Local potentiation of excitatory synapses by serotonin and its alteration in rodent models of depression.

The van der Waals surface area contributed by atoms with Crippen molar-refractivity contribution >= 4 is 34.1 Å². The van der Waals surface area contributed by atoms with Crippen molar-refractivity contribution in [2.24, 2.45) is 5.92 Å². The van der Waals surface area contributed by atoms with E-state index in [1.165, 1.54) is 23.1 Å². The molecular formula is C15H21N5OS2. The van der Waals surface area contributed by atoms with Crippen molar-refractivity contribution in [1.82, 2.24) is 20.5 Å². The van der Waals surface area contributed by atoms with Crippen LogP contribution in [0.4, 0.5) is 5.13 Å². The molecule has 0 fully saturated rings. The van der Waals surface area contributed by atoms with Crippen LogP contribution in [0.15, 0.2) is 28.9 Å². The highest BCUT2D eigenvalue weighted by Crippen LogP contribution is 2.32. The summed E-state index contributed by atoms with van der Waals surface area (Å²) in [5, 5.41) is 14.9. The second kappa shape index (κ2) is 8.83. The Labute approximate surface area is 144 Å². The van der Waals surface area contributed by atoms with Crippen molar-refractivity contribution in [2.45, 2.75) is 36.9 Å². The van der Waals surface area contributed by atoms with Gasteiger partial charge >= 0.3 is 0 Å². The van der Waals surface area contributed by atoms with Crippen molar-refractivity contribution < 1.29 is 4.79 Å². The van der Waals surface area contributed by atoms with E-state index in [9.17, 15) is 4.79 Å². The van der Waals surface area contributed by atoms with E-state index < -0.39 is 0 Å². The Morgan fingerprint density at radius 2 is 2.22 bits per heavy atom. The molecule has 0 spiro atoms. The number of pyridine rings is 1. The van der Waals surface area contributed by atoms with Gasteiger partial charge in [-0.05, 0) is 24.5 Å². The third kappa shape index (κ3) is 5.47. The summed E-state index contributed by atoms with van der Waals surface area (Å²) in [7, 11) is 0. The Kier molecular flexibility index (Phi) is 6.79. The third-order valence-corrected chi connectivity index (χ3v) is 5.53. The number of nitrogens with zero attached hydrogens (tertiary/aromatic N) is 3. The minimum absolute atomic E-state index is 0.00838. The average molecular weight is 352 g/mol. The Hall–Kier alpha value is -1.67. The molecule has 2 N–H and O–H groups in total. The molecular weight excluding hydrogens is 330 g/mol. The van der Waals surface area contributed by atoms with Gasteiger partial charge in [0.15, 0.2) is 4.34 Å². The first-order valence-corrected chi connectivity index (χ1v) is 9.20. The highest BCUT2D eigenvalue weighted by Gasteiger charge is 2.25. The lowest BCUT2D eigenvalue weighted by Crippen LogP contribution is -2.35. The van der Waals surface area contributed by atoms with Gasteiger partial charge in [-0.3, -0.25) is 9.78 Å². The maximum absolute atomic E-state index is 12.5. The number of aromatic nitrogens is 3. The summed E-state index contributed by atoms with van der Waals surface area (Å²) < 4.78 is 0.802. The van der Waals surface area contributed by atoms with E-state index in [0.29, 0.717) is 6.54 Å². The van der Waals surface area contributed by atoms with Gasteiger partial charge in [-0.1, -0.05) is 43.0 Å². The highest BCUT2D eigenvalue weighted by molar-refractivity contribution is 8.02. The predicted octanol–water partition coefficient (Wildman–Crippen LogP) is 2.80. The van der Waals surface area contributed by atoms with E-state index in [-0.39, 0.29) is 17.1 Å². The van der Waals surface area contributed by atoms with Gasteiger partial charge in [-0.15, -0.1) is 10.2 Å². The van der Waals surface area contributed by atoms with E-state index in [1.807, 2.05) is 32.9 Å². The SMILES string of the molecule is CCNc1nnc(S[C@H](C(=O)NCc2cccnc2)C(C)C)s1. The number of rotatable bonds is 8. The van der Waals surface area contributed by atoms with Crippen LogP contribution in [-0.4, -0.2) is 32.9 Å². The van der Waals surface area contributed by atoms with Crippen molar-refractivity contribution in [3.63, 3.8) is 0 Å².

The causes of major depression remain unknown. Antidepressants elevate concentrations of monoamines, particularly serotonin, but it remains uncertain which downstream events are critical to their therapeutic effects. We found that endogenous serotonin selectively potentiated excitatory synapses formed by the temporoammonic pathway with CA1 pyramidal cells via activation of serotonin receptors (5-HT1BRs), without affecting nearby Schaffer collateral synapses. This potentiation was expressed postsynaptically by AMPA-type glutamate receptors and required calmodulin-dependent protein kinase-mediated phosphorylation of GluA1 subunits. Because they share common expression mechanisms, long-term potentiation and serotonin-induced potentiation occluded each other. Long-term consolidation of spatial learning, a function of temporoammonic-CA1 synapses, was enhanced by 5-HT1BR antagonists. Serotonin-induced potentiation was quantitatively and qualitatively altered in a rat model of depression, restored by chronic antidepressants, and required for the ability of chronic antidepressants to reverse stress-induced anhedonia. Changes in serotonin-mediated potentiation, and its recovery by antidepressants, implicate excitatory synapses as a locus of plasticity in depression.